SOCIAL media giant Pinterest has apologised after tragic schoolgirl Molly Russell killed herself after viewing suicide posts on its website.
One such email was chillingly titled "10 depression pins you might like", another "depression recovery, depressed girl and more pins trending on Pinterest".
The teen, from Harrow, north-west London, ended her life in November 2017 - her tragic death sparked a campaign by her family for better internet safety.
Giving evidence from the witness box at North London Coroner's Court on Thursday, Mr Hoffman was taken through a huge number of "disturbing" images Molly had viewed on the site.
They all related to self-harm, suicide and depression.
The court was also shown two streams of content the 14-year-old saw.
It compared the material she viewed earlier in her use of the platform with that in the months closer to her death.
By contrast, earlier content viewed by Molly included a wide variety of material - it then became more and more sinister.
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Pinterest describes itself as a "visual discovery engine for finding ideas".
Users can save the "pins" they see to their own "boards" - in court, the company said this was akin to creating an online collage.
Asked by Oliver Sanders KC, the lawyer representing Molly's family, if he agreed that the type of content had changed, he said he did.
He said he was "sorry it happened" adding "I deeply regret that she was able to access some of the content shown".
The executive said the technology available to the company now was "just not available to us" before Molly's death.
Mr Hoffman was then asked if he believed the images in the emails sent by the company were "safe for children to see".
You're Not Alone
EVERY 90 minutes in the UK a life is lost to suicide.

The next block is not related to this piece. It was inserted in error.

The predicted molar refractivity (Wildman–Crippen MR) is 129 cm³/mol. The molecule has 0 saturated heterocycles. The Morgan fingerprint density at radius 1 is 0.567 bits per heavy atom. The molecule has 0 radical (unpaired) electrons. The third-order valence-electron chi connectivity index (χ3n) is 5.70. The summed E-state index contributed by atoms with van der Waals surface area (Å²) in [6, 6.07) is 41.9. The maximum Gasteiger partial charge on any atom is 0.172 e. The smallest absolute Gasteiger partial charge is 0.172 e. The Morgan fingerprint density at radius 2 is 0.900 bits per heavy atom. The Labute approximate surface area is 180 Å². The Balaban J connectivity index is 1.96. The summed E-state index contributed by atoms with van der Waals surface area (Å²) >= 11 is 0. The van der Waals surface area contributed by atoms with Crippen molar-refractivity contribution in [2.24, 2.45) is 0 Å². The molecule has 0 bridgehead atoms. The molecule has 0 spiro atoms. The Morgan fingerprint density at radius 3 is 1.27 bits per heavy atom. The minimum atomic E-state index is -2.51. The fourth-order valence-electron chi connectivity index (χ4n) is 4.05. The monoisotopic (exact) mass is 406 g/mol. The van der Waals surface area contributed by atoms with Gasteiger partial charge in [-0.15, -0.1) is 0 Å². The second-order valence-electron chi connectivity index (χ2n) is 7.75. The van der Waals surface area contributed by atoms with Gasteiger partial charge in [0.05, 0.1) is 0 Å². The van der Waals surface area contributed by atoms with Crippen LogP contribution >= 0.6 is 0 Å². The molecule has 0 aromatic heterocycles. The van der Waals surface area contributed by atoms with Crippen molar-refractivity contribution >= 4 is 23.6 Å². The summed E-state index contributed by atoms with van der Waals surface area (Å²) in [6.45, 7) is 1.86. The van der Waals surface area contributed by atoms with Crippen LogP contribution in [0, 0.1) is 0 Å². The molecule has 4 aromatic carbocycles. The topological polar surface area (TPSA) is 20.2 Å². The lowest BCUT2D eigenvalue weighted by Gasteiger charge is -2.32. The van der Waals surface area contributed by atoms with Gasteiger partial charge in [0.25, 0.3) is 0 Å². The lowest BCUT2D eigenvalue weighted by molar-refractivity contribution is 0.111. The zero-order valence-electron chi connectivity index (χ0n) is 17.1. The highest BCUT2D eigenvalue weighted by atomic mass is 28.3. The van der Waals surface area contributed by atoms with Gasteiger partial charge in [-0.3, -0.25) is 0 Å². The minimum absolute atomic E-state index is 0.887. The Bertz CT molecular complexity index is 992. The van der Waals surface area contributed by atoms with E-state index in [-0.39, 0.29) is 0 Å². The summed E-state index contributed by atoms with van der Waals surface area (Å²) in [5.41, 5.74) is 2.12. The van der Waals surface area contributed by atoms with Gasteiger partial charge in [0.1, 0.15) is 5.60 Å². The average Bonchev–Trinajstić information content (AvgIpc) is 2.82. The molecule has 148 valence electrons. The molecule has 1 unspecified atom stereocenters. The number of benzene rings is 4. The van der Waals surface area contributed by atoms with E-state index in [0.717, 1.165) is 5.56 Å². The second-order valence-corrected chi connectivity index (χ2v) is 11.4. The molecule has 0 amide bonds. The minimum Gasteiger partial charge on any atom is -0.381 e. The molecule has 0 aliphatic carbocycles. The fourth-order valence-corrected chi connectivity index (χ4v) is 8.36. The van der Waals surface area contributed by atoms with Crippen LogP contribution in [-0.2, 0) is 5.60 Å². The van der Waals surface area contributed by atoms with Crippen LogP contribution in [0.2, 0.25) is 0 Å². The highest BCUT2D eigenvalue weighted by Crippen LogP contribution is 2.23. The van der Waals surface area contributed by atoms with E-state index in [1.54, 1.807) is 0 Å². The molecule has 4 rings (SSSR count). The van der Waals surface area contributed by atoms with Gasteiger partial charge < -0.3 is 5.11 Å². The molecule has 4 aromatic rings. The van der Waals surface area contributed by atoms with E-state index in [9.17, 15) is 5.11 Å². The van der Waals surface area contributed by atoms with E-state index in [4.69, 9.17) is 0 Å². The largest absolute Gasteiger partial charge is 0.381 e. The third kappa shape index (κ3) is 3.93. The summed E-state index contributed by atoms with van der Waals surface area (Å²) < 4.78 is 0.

It doesn't discriminate, touching the lives of people in every corner of society - from the homeless and unemployed to builders and doctors, reality stars and footballers.
It's the biggest killer of people under the age of 35, more deadly than cancer and car crashes.
And men are three times more likely to take their own life than women.
Yet it's rarely spoken of, a taboo that threatens to continue its deadly rampage unless we all stop and take notice, now.
That is why The Sun launched the You're Not Alone campaign.
The aim is that by sharing practical advice, raising awareness and breaking down the barriers people face when talking about their mental health, we can all do our bit to help save lives.
Let's all vow to ask for help when we need it, and listen out for others... You're Not Alone.
If you, or anyone you know, needs help dealing with mental health problems, the following organisations provide support:
- CALM, www.thecalmzone.net, 0800 585 858
- Heads Together, www.headstogether.org.uk
- Mind, www.mind.org.uk, 0300 123 3393
- Papyrus, www.papyrus-uk.org, 0800 068 41 41
- Samaritans, www.samaritans.org, 116 123
- Movember, www.uk.movember.com
- Anxiety UK www.anxietyuk.org.uk, 03444 775 774 Monday-Friday 9.30am-10pm, Saturday/Sunday 10am-8pm
He replied: "I will say that this is the type of content that we wouldn't like anyone spending a lot of time with."
Mr Sanders said "particularly children" would find it "very difficult... to make sense" of the content, to which Mr Hoffman replied: "Yes."
But the Pinterest executive admitted some images he was shown were ones he would "not show to my children".
The inquest was told Molly made a number of boards on Pinterest, including two of interest to proceedings.
Mr Sanders said one board was called "stay strong", which tended to "have more positive" material pinned to it.
The other board, with "much more downbeat, negative content", was called "nothing to worry about".
On Thursday, Molly's dad Ian Russell was shown posts by his daughter on Twitter where she approached celebrities and social media influencers for help.
One tweet from Molly sent to American actress Lili Reinhart said: "I can't take it any more. I need to reach out to someone, I just can't take it."
Mr Russell said he believed "social media helped kill my daughter", that there is still too much dangerous content online and that Molly would have conflated harmful and "normal" content she saw.
He added: "Children shouldn't be on a platform that presents a risk to their lives."
The inquest, due to last up to two weeks, continues.
Contact the Samaritans
If you have been affected by any of the issues raised in this article, contact The Samaritans on 116 123.
They are available for free at anytime.
Or email https://www.samaritans.org/